LENOX -- In apparent record time for a business or professional venture seeking an exception from the town's zoning restrictions, a proposed cats-only veterinary practice won the swift and enthusiastic approval from the Zoning Board of Appeals.
The board's unanimous vote followed a 20-minute public hearing and an even briefer board discussion on the application from veterinarian Sally Umlauf, formerly with South Street Veterinary Services in Pittsfield.
After a routine 20-day appeal period, Umlauf can start interior alterations to the former Lenox Internal Medicine clinic at 450 Pittsfield Road (Routes 7 and 20). The cat clinic, which hasn't been named, is due to open this summer.
After a brief presentation by Umlauf's attorney, Jeffrey Grandchamp, of Grinnell Partners in Williamstown, board members read three letters of support submitted by James Nejaime, owner of the nearby Spirited wine, liquor and food shop, and by residents. Additional backing was voiced by two cat fanciers.
A variance for the business was required because Lenox zoning bylaws omit any mention of veterinary services, meaning they are not permitted unless the ZBA grants an exception.
"I think it's a mistake in the bylaw, which was brought up twice before, where we ended up giving use variances for exactly this kind of thing," said ZBA member Shawn Considine, pointing out that the site is already set up for a doctor.
"Our zoning bylaws have some real limitations," ZBA Chairman Ethan Berg said.
"If we can't find a place to open desirable businesses that the community wants, and if we can't find a place in a commercial area to care for our pets, we have even bigger problems than the zoning bylaws," Berg said. "I'm comfortable with this application as it's presented."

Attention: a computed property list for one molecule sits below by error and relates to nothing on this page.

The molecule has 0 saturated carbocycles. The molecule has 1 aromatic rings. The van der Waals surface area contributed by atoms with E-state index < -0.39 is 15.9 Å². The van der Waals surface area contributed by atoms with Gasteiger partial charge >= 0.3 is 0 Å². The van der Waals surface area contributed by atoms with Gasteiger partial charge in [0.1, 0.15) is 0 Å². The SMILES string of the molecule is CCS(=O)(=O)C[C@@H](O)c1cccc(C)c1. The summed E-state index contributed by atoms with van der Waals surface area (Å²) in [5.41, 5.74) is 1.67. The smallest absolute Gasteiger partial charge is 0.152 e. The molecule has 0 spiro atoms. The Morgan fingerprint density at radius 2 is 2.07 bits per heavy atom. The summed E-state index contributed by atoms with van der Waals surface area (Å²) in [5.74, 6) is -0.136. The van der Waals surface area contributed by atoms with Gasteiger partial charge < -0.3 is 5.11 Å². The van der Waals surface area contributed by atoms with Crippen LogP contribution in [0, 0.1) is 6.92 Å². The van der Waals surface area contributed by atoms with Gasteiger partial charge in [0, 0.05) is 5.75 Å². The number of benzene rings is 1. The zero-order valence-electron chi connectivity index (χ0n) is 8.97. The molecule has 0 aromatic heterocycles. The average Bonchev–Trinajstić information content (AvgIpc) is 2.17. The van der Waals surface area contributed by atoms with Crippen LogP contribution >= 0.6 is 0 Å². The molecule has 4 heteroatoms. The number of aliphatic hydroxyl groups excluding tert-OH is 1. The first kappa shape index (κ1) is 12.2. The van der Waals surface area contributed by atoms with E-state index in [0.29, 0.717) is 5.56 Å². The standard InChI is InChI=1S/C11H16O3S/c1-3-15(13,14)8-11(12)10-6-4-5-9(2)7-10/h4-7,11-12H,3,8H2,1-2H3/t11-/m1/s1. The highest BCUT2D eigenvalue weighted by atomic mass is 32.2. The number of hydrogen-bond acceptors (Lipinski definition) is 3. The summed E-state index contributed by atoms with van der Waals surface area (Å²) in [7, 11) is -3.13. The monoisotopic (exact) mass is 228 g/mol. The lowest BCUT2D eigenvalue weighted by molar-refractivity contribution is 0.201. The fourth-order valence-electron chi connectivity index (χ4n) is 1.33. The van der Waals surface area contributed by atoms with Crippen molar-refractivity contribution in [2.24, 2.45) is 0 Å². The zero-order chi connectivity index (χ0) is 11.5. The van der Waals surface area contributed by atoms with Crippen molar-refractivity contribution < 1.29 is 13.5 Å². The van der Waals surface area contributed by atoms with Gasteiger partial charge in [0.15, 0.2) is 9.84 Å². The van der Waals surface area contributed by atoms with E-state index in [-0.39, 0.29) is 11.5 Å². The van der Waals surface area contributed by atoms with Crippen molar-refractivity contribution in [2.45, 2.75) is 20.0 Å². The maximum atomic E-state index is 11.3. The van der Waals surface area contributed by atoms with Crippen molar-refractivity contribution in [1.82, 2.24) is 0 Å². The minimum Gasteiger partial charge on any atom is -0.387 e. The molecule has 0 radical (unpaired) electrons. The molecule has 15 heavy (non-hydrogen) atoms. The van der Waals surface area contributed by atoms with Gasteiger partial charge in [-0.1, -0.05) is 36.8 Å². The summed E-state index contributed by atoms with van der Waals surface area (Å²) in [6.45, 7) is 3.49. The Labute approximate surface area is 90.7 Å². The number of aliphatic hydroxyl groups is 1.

After the application was swiftly approved, Berg said, "I think Lenox is now safe for cats."
Umlauf's application was aided by precedent -- the Berkshire Cat Hospital was operated by Dr. Jennifer Kissinger at a nearby less commercially developed area on the Pittsfield-Lenox Road from 1997 to 2001 under a variance granted by the ZBA.
But, as Grandchamp pointed out, "this particular location is much better suited for a commercial enterprise. The reason we're here is for a variance to allow the overnight hospitalization of cats."
He also requested and was granted a waiver from a site plan for the facility since no exterior changes to the 1,600-square-foot clinic are planned.
The full-service facility will offer exams and treatment for cats as outpatients, surgical and dental procedures, emergency services, and overnight hospitalization of no more than six cats only when medically necessary. No day care or kennel services will be provided. Umlauf, 37, said she plans to hire two to six employees.
Umlauf has emphasized that cats, stressed by a visit to the vet especially if they're ill, benefit from a canine-free setting, a point emphasized by several cat owners who wrote in or appeared at the hearing.
The location is in a strip mall that also houses a Subway sandwich shop and an upcoming branch of Lee Bank with drive-up services as approved previously by the zoning board.
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